June General Meeting

  • June 20, 2017
  • 11:45 AM - 1:00 PM
  • Abilene Country Club


Registration is closed

Please join us for our June monthly Big Country SHRM meeting at Abilene Country Club from 11:45 AM to 1:00 PM.  



 Topic: Unconscious Bias in the Workplace



Speaker: Sandra Lauro: Dede Church & Associates





Sandra (“Sandy”) Lauro is a labor and employment attorney who spent the majority of her 20-plus years in the legal field focused on assisting clients with effective and practical compliance practices and policies designed to fit an organization’s culture and to maximize positive employee relations. Presently, Sandy focuses her practice on neutral and training services, including serving as an arbitrator, internal investigator, and corporate trainer on issues ranging from diversity inclusion, managing within the law, and respect in the workplace.  Sandy has her own law firm in Plano, Texas and is also a senior consultant for Dede Church & Associates, a group that focuses on assisting in the resolution and investigation of workplace concerns and/or disputes as well as management training and coaching.  Sandy has also been retained as an expert witness by both defense and plaintiff counsel to provide opinions on standards of care and best practices as it relates to employment policies and compliance efforts.

Sandy is a frequent speaker and author on employment law matters.  Sandy is the author of “Employment Rules and Policies” and “Arbitration of Employment Claims” chapters in the treatise “Texas Employment Law” (James Publishing).  She spoke at an American Bar Association Annual Meeting for the Tort & Insurance Practice Section on the “Science of Discrimination.” Her articles have appeared in HR and legal periodicals, including Compensation and Benefits Review, Texas Employment Law, the Texas Bar Journal, the Advocate of the State Bar of Texas Litigation Section, and the Dallas Bar Association publication. Sandy was recognized with the “State Bar of Texas Best Series of Articles – Substantive Law” award for her article on USERRA in the “Headnotes” publication of the Dallas Bar Association.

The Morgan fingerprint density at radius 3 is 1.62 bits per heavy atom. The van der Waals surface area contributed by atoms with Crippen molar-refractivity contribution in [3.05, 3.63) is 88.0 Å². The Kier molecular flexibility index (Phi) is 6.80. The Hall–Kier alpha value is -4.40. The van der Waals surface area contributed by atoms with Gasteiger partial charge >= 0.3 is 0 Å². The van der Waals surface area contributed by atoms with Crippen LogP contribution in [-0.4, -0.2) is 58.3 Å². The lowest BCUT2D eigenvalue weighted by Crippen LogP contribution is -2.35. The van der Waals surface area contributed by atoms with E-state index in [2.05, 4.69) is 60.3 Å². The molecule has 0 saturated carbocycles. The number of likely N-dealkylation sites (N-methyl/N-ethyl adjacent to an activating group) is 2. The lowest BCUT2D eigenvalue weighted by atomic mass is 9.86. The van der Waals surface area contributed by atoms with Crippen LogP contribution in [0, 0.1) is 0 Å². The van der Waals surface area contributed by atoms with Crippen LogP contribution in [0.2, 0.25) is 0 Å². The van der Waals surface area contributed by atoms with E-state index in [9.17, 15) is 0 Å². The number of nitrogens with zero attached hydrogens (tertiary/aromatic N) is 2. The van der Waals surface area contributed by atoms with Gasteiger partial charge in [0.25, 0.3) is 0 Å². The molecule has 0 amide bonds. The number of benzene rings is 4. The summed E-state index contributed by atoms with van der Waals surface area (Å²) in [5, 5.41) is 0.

Sandra is Board Certified in Labor and Employment Law by the Texas Board of Legal Specialization, and the American Arbitration Association has selected her as an arbitrator/neutral for its employment law arbitration panel.  She also has been trained as a mediator by the highly esteemed Sid Stahl in his mediation training program, “Learn from the Masters.”   Sandy is a member of the Dallas Bar Association where she serves on the Executive Committee for the Labor & Employment Law Section.  She is also a member of the Texas State Bar Association and a member of the Dallas area Women in Dispute Resolution.

Sandy attended Wayne State University where she graduated summa cum laude with a degree in Political Science.  She went on to obtain her law degree from the University of Michigan Law School. 


The demographic makeup of the United States has changed dramatically over the last 25 years and is continuing to do so. Our country’s population is more diverse in ethnicity, religion, national origin, and in other ways than ever before. As a result, we are more likely to come into contact in the workplace with people unlike ourselves, and this can lead to conflict and unconscious bias in decisions. The objectives of this training are to (1) identify the new challenges of diversity in the workplace caused by a wide range of employee differences, (2) understand the danger and challenge of unconscious bias in the workplace, and (3) provide strategies to encourage respect and prevent unconscious bias from adversely impacting workplace interactions and decisions.


Learning Objectives:

1. Understand unconscious bias.

2. Identify how unconscious bias can impact workplace interactions and decisions.

3. Discuss strategies to educate and train employees to be respectful of each other in spite of differences in backgrounds and views.

Explain best practices to address workplace conflict caused by diversity and to prevent unconscious bias.      








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